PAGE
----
A lender may be surprised to learn that, where a participant acquires an interest in some, but not all, of its loans, the lead/participant relationship can affect the parties' rights even regarding loans in which the participant does not own an interest. In these situations, a careful reading of the participation agreement will govern the parties' rights and duties. A recent Illinois federal case, in which the lead lender achieved a pre-answer dismissal of only some of a participant's claims, amply illustrates this important point.
The lead provided a borrower with: (1) a $32 million general line of credit, in which the participant acquired a 40% interest, and (2) a separate trade line of credit, in which the participant acquired no interest, and which had a $2.5 million cap on so-called "packing loans." The trade line of credit was crosscollateralized with the general line of credit.
The lender increased the packing loans above $2.5 million without consulting with the participant. The lender also delayed, for approximately 60 days, declaring a default on the general line of credit. After it declared a default, the lender set-off amounts in the borrower's bank account in connection with the trade line of credit, without sharing any of the funds with the participant. The participant sued the lender, and the lender moved to dismiss the lawsuit.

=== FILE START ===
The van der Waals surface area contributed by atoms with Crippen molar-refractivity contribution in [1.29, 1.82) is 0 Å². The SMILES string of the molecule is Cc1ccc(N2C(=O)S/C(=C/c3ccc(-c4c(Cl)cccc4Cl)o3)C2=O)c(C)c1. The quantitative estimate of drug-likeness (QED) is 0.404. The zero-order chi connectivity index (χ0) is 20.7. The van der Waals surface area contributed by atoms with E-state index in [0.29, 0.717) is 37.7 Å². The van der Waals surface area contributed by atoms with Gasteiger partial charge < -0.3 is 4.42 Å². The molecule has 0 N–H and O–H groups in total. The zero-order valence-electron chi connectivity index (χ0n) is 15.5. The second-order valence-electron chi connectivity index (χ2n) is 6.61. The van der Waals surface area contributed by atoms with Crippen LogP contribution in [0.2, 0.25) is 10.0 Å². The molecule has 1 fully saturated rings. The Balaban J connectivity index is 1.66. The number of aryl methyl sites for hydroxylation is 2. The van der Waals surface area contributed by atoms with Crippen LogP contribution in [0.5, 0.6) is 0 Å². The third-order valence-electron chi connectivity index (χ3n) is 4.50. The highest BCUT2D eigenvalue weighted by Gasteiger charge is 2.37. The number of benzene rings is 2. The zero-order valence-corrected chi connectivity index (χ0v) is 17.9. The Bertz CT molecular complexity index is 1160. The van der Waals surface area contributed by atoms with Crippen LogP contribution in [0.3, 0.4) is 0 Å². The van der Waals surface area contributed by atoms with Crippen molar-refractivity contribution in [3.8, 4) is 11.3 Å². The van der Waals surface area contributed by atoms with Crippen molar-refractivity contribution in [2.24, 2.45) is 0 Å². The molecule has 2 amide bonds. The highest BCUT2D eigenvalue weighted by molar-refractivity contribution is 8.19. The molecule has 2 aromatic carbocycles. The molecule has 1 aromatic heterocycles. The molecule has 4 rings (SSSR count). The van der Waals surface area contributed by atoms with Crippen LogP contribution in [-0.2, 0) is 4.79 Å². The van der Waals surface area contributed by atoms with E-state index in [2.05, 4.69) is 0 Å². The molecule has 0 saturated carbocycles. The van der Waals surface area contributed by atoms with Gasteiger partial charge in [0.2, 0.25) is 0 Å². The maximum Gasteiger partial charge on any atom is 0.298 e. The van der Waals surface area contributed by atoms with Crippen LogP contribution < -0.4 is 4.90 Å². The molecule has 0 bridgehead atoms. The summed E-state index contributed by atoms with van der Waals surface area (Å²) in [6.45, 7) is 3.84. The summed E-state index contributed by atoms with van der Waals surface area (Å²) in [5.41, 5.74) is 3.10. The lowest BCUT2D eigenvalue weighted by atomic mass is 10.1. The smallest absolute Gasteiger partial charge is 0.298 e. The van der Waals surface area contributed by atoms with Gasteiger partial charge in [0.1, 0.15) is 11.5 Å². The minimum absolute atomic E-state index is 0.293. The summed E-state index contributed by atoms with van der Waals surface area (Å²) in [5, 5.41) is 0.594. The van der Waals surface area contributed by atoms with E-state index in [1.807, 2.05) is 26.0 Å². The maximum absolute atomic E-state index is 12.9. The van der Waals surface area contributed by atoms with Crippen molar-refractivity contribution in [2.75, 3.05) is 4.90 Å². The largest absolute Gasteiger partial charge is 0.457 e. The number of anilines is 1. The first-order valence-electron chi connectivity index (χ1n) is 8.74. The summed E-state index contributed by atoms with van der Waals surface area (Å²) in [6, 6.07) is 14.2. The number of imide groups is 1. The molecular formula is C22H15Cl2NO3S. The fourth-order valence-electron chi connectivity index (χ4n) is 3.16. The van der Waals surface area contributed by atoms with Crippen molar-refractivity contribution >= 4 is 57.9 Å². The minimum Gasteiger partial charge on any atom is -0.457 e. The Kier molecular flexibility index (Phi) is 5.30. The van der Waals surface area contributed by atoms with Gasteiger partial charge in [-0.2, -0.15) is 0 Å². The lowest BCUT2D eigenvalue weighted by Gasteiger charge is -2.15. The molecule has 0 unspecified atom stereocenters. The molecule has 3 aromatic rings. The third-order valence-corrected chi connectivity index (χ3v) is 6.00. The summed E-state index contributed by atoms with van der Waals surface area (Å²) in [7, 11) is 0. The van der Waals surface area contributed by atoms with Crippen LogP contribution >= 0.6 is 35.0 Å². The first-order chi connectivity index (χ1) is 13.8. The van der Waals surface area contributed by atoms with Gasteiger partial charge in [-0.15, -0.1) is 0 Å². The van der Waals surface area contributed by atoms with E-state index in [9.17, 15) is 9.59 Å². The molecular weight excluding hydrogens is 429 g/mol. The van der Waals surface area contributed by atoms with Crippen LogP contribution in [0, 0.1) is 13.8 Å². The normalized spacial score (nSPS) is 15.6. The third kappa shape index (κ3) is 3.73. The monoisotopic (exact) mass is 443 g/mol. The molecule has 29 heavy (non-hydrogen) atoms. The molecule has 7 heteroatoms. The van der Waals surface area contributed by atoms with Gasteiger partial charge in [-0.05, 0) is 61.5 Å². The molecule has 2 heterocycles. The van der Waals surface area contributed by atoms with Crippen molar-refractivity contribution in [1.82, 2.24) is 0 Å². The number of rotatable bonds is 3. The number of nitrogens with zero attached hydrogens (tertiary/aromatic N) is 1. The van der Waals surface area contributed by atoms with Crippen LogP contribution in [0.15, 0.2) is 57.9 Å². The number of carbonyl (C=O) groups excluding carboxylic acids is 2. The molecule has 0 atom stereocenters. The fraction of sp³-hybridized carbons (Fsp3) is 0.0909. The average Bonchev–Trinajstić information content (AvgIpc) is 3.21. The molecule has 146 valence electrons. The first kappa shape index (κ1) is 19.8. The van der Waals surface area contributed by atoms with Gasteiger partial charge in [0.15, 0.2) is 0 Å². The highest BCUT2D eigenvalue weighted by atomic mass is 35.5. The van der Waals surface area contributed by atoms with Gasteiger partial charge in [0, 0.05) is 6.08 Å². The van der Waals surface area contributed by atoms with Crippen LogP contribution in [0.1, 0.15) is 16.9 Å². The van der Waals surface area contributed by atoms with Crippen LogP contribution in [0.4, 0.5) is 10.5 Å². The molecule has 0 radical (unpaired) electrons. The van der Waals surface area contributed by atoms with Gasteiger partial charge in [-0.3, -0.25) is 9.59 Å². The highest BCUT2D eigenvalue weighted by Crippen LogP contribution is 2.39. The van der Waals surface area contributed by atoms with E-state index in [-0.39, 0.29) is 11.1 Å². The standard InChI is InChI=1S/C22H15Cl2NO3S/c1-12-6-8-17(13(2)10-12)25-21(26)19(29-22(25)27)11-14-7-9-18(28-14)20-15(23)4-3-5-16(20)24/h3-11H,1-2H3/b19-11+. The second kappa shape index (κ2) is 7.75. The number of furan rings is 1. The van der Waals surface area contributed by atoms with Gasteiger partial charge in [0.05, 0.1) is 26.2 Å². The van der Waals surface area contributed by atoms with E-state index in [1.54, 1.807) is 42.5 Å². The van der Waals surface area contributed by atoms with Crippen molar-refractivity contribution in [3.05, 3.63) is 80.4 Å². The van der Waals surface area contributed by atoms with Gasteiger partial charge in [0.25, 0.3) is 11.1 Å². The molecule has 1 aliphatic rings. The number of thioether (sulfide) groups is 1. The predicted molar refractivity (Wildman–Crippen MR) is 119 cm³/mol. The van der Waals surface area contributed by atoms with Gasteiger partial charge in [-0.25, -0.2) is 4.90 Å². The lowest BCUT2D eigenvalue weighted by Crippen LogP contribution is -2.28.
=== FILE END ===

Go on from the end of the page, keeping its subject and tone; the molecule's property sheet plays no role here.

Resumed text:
The Court's Position
The participant argued that the lender violated the participation agreement by not seeking the participant's consent to modify the loan documents. The Court rejected this argument because specific provisions in the participation agreement expressly stated that the participant would have no right to make any decisions or take any actions concerning the trade line of credit. The agreement also provided that the lender would have sole and absolute discretion to take actions regarding the trade line of credit without owing any duties to the participant.
At the same time, however, the court refused to dismiss the participant's claim that the lender wrongfully delayed declaring a default so it could apply collateral to reduce the packing loans in which the participant had no interest, rather than to reduce a loan in which the participant owned an interest. A provision in the participation agreement stated that money paid to the lender after declaration of a default had to be applied according to certain set-off procedures. Without deciding the issue at the pleading stage of the case, the court held that the lender may have breached the participation agreement if it delayed declaring a default to avoid triggering that provision. Thus, the court decided that the participant had at least stated what could be a valid breach of contract claim, and the lawsuit could proceed.
When drafting participation agreements, a lender and its participants must carefully delineate their respective rights and duties regarding pre- and post-default events. In addition, before deciding whether to act or forbear when a default occurs, a lender must remember that a participation agreement affecting one loan may affect its freedom of action concerning a borrower even as to loans in which the participant owns no interest.
Copyright ©2004 Herrick, Feinstein LLP. Lender's Alert is published by Herrick, Feinstein LLP for information purposes only. Nothing contained herein is intended to serve as legal advice or counsel or as an opinion of the firm.